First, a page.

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Strumming Up Business

Italo Leiva was struggling to learn sheet music for guitars when suddenly a light bulb went off. Specifically, a light with seven colors – and made of string. So, Leiva color-coded his guitar strings to improve his skills.

He says it’s all about synesthesia — a condition he studied in cognitive psychology that affects many musicians and mathematicians.

“Psychologists have found that when you use color distinction in learning, you can produce deeper memory integration,” he said. “I thought if I used colors on the guitar strings, it might be easier and quicker to learn how to read sheet music.”

The psych major not only gained new musical mastery, but also launched Leiva Strings, a business that won its founder an NC State competition for entrepreneurs, propelled him into a global business start-up competition and landed him a spot in an intensive three-month business accelerator program in Boston, complete with office space, legal support, mentoring, and targeted introductions to customers and funding sources.

The long and winding road to Boston started at NC State when Leiva and his friend and fellow student Ahmad Abdel-Ghani (an Agricultural Business Management major) entered their business idea in the university’s eGames competition in May.

“The competition cultivates and encourages the spirit of entrepreneurship across all colleges and disciplines at NC State,” says Autumn Mauney, associate director of external relations for the Entrepreneurship Initiative. “Competitors develop an understanding of what it really takes to develop an idea and turn it into a business.”

Leiva Strings won the $3,000 Apollo Award for Best Business Plan and an additional $500 for tying for the most total points in the competition.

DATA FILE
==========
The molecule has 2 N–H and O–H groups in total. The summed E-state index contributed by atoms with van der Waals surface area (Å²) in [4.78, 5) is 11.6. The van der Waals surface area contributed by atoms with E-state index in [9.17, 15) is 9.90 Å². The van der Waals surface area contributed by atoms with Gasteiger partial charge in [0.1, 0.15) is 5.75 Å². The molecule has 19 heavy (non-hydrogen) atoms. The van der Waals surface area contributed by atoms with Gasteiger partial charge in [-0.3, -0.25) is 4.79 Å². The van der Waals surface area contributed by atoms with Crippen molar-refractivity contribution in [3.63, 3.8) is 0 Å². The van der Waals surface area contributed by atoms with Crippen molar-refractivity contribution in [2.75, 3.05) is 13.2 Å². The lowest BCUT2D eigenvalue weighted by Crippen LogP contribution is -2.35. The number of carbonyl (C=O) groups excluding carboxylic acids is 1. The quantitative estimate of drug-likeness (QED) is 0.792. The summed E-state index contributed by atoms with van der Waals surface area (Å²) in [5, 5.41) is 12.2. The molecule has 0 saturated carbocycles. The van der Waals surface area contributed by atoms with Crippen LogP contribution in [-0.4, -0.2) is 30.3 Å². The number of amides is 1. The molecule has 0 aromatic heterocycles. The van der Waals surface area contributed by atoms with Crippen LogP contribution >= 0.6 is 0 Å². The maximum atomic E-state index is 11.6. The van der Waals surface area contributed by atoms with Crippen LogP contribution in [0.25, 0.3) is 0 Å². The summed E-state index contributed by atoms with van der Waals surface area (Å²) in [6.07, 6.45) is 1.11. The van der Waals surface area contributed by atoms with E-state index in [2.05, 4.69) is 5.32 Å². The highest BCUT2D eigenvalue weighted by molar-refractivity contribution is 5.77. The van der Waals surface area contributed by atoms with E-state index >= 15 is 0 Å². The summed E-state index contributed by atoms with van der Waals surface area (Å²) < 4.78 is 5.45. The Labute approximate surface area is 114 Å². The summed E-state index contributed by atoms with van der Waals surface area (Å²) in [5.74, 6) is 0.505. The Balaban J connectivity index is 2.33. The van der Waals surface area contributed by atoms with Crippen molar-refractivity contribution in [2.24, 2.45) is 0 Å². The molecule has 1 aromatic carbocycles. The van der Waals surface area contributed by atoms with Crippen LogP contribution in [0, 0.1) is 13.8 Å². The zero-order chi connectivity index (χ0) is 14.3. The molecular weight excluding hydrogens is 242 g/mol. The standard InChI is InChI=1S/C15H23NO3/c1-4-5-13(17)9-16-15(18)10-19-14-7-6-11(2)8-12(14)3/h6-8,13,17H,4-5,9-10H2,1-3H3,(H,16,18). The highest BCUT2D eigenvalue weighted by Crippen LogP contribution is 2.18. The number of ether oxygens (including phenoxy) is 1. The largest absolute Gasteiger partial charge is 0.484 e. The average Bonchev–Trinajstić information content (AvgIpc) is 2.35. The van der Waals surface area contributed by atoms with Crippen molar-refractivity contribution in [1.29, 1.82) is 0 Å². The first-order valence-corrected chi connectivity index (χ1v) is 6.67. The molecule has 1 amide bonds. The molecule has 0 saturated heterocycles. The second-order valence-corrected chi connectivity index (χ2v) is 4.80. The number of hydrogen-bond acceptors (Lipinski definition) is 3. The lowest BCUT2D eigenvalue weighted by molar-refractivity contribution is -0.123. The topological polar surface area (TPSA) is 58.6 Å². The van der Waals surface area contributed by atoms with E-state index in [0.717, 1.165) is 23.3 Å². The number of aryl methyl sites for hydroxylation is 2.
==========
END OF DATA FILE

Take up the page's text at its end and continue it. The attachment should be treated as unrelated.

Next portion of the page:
Italo Leiva (left) and Ahmad Abdel-Ghani's color-coded guitars strings garnered high praise at NC State's eGames competition earlier this year, and landed Leiva a coveted spot in an intensive three-month business accelerator program in Boston.

“People come up with great ideas every day, but you have to be prepared and able to execute the idea to be successful,” Mauney said. “What really struck me about Italo was his passion and dedication for his product.”

With encouragement from Mauney and others in the Entrepreneurship Initiative, Leiva submitted his invention and business plan to MassChallenge, a global start-up competition and accelerator designed to “help entrepreneurs transform great ideas into great companies.”

This year, the competition attracted 446 applications from 26 countries. Leiva Strings was one of 111 start-ups invited to participate in the competition and accelerator program and, although Leiva Strings did not win the MassChallenge, Leiva says he wouldn’t trade the three-month experience for anything.

“It was exhausting and exhilarating,” said Leiva, who took a semester hiatus from school during the competition. “In three months, I did what most businesses would do in three years.

“It was a real crash course in building a business, getting investments and networking,” he said. “We were judged on just how much we could get accomplished during a very short time.”

Leiva got advice and services from CEOs of Fortune 500 companies, business moguls worth millions of dollars, and seasoned lawyers. He built a business team — comprised largely of NC State alumni and students — that helped him investigate business sales, potential clients, and ways to gain publicity.

He also prizes the network he developed with fellow competitors.

“We were on a hall with entrepreneurs from around the world,” Leiva said. “We developed connections to help our businesses grow. We all had broad perspectives and bounced ideas off each other.”

What’s next for Leiva Strings? For now, Leiva is working on branding his business. He’s negotiating to open an office on Centennial Campus, where Leiva hopes to offer student internships. If all goes according to his business plan, Leiva Strings will be available in stores by December.

And for Italo Leiva, that would be music to his ears.

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